Rondo wants to play; MRI is negative


Rondo wants to play; MRI is negative

WALTHAM MRI results on Rajon Rondo's sore right wrist came back negative, which paves the way for the two-time all-star to potentially play in tonight's game against the Phoenix Suns.

The Celtics are listing Rondo's availability tonight as a game-time decision.

But after Boston's morning shoot-around at their practice facility, Rondo said he was planning to play tonight.

"It gets better everyday," Rondo said of the wrist, which was in a brace. "Hopefully in a couple hours, it'll be better than this."

Treatments have consisted primarily of icing the wrist down, and rest.

While Rondo anticipates playing tonight, the same can not be said for teammates Keyon Dooling and Chris Wilcox.

Dooling has missed the last four games with a right knee injury suffered against Dallas.

"I'm feeling better," said Dooling, who added that he hopes to be ready to play against Washington on Sunday. "My lateral quickness still isn't there, but I'm getting better."

Wilcox has missed the last three games with a calf injury that hasn't progressed as quickly as he was expecting.

"I tried to do a little something, but I don't think I'm ready yet," said Wilcox, who added that he might consider having an MRI performed on the calf if it doesn't improve over the next couple of days. "I can't really explode; my calf is really tight. I can't explode like I want to. I think I need a couple more days to get right."

Report: Cavs. Pacers, Nuggets discuss deal involving George, Love

Report: Cavs. Pacers, Nuggets discuss deal involving George, Love

Don’t count the Cleveland Cavaliers out of the Paul George sweepstakes just yet.

According to ESPN’s Marc Stein and Chris Haynes, the Cavaliers are still working on a way to get George with LeBron James and Kyrie Irving in Ohio.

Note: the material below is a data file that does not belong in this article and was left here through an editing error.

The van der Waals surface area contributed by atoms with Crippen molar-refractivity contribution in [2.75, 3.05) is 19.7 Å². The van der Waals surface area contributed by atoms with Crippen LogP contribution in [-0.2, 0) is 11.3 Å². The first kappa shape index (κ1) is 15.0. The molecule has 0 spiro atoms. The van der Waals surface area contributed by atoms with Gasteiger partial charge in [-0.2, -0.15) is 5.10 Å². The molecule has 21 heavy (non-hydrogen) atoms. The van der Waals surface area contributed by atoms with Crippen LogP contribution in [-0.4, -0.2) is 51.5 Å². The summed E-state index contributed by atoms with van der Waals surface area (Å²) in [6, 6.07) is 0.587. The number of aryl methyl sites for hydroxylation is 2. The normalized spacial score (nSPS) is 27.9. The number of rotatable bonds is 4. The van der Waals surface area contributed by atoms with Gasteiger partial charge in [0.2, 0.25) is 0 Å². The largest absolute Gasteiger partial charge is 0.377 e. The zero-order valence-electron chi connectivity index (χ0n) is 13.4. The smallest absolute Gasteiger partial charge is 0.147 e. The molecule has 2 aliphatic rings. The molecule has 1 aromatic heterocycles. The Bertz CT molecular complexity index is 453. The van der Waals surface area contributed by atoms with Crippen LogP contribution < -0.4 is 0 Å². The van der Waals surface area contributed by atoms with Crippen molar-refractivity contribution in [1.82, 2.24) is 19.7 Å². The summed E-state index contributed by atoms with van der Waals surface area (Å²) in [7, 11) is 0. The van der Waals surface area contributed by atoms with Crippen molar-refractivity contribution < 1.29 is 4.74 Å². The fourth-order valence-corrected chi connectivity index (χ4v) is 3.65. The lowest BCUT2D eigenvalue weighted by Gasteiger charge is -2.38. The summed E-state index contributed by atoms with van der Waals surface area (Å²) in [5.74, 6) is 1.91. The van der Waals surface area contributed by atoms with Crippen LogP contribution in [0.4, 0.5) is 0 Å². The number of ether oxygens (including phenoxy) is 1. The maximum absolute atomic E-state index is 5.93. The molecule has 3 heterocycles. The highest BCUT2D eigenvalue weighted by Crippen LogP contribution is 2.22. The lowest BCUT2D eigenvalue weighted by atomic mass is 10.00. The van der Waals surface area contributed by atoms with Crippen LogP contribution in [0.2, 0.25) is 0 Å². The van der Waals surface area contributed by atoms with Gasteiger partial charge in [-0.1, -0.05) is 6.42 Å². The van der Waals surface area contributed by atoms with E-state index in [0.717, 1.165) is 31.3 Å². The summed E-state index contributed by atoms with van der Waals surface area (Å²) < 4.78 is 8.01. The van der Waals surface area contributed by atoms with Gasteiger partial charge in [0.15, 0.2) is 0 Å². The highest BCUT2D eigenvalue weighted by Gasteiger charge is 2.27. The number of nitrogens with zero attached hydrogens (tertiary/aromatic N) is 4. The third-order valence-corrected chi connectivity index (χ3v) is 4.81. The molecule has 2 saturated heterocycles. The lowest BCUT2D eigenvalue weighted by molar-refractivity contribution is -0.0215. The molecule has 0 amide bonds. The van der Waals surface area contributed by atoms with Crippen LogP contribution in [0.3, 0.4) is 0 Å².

The latest rumor involves a three way deal being discussed between the Cavaliers, Indiana Pacers, and Denver Nuggets. According to Hayes, the deal would send George and Kenenth Faried to Cleveland and Kevin Love to Denver.

Presumably, Indiana would end up with good picks and a few young assets.

Click here for the complete story.

Will the Harris signing mean more time on the edge for Hightower?

Will the Harris signing mean more time on the edge for Hightower?

David Harris is expected to be a savvy middle linebacker who will line up his teammates when they help. He's expected to provide some level of leadership, even in his first year in New England, as an accomplished-but-hungry 33-year-old who has not yet reached a Super Bowl. 

What Harris is not expected to do is improve the Patriots pass rush. He was in on one sack in 900 snaps last season.  

But in a roundabout way he might. 

MORE: How does Derek Carr's new deal impact Jimmy Garoppolo?

There are dominos to fall now that Harris has been added to Bill Belichick and Matt Patricia's defense. How much will Harris play, and whose playing time will he cut into? Those questions don't yet have answers, but one of the more intriguing elements of the Harris acquisition is how he will benefit Dont'a Hightower's game.

If Harris can pick up the Patriots defense quickly -- and all indications are that there should be few issues there -- he could take some of the all-important communication responsibilities off of Hightower's shoulders. 

Ever since taking the reins from Jerod Mayo as the team's signal-caller, Hightower has had to be on top of all requisite pre-snap checks and last-second alignment changes. It's a critical role, and one that Hightower performs well, but those duties place some added stress on the player wearing the green dot. Perhaps if part of that load can be heaped onto Harris' plate, that might allow Hightower to feel as though he's been freed up to focus on his individual assignments.

Harris' presence might also impact where on the field Hightower is used. Hightower may be the most versatile piece on a Patriots defense loaded with them, but with Harris in the middle, Hightower could end up playing more on the edge, where he's proven he can make a major impact (see: Super Bowl LI).

For Belichick and his staff, having the ability to use one of their best pass-rushers -- and one of the most efficient rushers league-wide, per Pro Football Focus -- on the edge more frequently has to be an enticing byproduct of the move to sign Harris. Especially since there are some question marks among the team's end-of-the-line defenders behind Trey Flowers and Rob Ninkovich. 

We'll have to wait for training camp before we have an idea of how exactly Harris fits in with the Patriots defense. But the effect he'll have on his new teammates, and Hightower in particular, will be fascinating to track.